As the stock market is subject to a persistently downward trend, mostly due to a continuous drop in oil prices and the crisis in China, it will be prudent to invest in no-load Vanguard Mutual Funds. In addition to the advantages discussed above, Vanguard mutual funds don't charge front-end and back-end loads.
A front-end load is charged while purchasing the shares. This type of fees can be as high as 8.5%. This might curtail a $50,000 investment to $45,750. On the other hand, a back-end load is charged when shares are sold. This type of fees can be as high as 5% to 7%.
Meanwhile, Vanguard mutual funds charge expense ratios that are on an average 82% less than the industry average.
Let us now take a hypothetical low-cost scenario. We assume that the value of a portfolio is $100,000 and it is expected to grow at an average of 6% yearly. Now, if we consider an expense ratio in a low-cost environment to be 0.25%, while the higher-cost scenario has an expense ratio of 0.9%, then in almost 30 years, the low-cost investor will emerge as a winner by gaining about $100,000 more than the high-cost investor.
Additionally, such funds when combined with a Zacks Mutual Fund Rank #1 (Strong Buy) are expected to boost your returns. The following funds also have impressive 3-year and 5-year annualized returns and the minimum initial investment is within $5000.
Vanguard Strategic Equity Fund Investor (MUTF:VSEQX) seeks maximum long-term capital growth by investing in stocks of small and midsize companies.
VSEQX's 3-year and 5-year annualized returns are 10.8% and 11.1%, respectively. VSEQX carries a Zacks Mutual Fund Rank #1 and has neither a front load nor a deferred load. The annual expense ratio of 0.21% is lower than the category average of 1.15%.
Vanguard New Jersey Long-Term Tax-Exempt Fund Investor (MUTF:VNJTX) seeks a high level of income exempt from both federal and New Jersey personal income taxes.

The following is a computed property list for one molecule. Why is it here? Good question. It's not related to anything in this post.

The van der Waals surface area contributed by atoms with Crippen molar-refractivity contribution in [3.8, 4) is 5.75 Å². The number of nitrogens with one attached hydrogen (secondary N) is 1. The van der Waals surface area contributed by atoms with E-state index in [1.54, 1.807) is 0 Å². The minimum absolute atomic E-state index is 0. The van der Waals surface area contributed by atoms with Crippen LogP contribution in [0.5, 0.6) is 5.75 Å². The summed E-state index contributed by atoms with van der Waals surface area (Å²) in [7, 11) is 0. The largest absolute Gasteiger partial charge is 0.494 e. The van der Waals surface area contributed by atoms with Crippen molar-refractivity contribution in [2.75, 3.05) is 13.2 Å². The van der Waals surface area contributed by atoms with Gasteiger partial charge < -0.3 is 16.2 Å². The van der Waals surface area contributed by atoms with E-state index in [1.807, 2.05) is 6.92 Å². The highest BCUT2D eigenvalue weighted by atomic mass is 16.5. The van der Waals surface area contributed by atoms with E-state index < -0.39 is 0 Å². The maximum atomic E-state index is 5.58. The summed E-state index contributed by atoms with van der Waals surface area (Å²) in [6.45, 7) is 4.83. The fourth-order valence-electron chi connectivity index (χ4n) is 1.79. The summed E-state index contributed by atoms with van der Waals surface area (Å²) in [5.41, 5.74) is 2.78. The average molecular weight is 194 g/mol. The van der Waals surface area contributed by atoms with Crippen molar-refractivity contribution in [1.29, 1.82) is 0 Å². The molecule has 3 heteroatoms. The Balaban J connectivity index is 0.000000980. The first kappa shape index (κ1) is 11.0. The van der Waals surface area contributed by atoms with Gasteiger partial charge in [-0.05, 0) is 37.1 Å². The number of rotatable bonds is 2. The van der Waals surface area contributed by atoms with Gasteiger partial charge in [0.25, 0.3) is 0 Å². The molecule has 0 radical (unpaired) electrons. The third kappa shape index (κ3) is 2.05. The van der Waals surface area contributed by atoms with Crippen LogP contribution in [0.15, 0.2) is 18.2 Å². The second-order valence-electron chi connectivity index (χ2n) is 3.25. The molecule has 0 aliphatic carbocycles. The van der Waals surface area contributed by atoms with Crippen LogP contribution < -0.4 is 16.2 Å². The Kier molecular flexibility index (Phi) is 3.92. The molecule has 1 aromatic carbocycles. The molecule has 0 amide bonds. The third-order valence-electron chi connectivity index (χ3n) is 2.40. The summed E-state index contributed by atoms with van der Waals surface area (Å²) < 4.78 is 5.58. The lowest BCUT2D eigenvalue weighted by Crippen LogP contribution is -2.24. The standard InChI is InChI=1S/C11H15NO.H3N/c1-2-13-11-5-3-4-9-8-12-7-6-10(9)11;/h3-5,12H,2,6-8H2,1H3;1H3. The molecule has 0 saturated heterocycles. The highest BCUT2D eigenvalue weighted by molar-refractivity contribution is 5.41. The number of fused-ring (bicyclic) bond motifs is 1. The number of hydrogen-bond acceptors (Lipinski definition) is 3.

VNJTX invests in high-quality municipal bonds issued by New Jersey State. VNJTX's 3-year and 5-year annualized returns are 3.5% and 5.8%, respectively. VNJTX carries a Zacks Mutual Fund Rank #1 and has neither a front load nor a deferred load. The annual expense ratio of 0.20% is lower than the category average of 0.91%.
Vanguard Ohio Long-Term Tax-Exempt Fund Inv (MUTF:VOHIX) seeks a high level of income exempt from both federal and Ohio personal income taxes. VOHIX invests in high-quality Ohio municipal securities.
VOHIX's 3-year and 5-year annualized returns are 4.2% and 6.4%, respectively. VOHIX carries a Zacks Mutual Fund Rank #1 and has neither a front load nor a deferred load. The annual expense ratio of 0.16% is lower than the category average of 0.97%.
Vanguard Value Index Fund Investor (MUTF:VIVAX) seeks long-term growth of capital and income from dividends. VIVAX holds all the stocks in the Standard and Poor's Value Index and attempts to match the performance of the index.
VIVAX's 3-year and 5-year annualized returns are 9.6% and 9.4%, respectively. VIVAX carries a Zacks Mutual Fund Rank #1 and has neither a front load nor a deferred load. Annual expense ratio of 0.23% is lower than the category average of 1.11%.
Vanguard Balanced Index Fund Investor (MUTF:VBINX) seeks income and long-term growth of capital and income. VBINX's assets are divided between indexed portfolios of stocks and bonds, with 60% of its assets in stocks and 40% in fixed-income securities.
VBINX's 3-year and 5-year annualized returns are 6.8% and 7.4%, respectively. VBINX carries a Zacks Mutual Fund Rank #1 and has neither a front load nor a deferred load. The annual expense ratio of 0.23% is lower than the category average of 0.89%.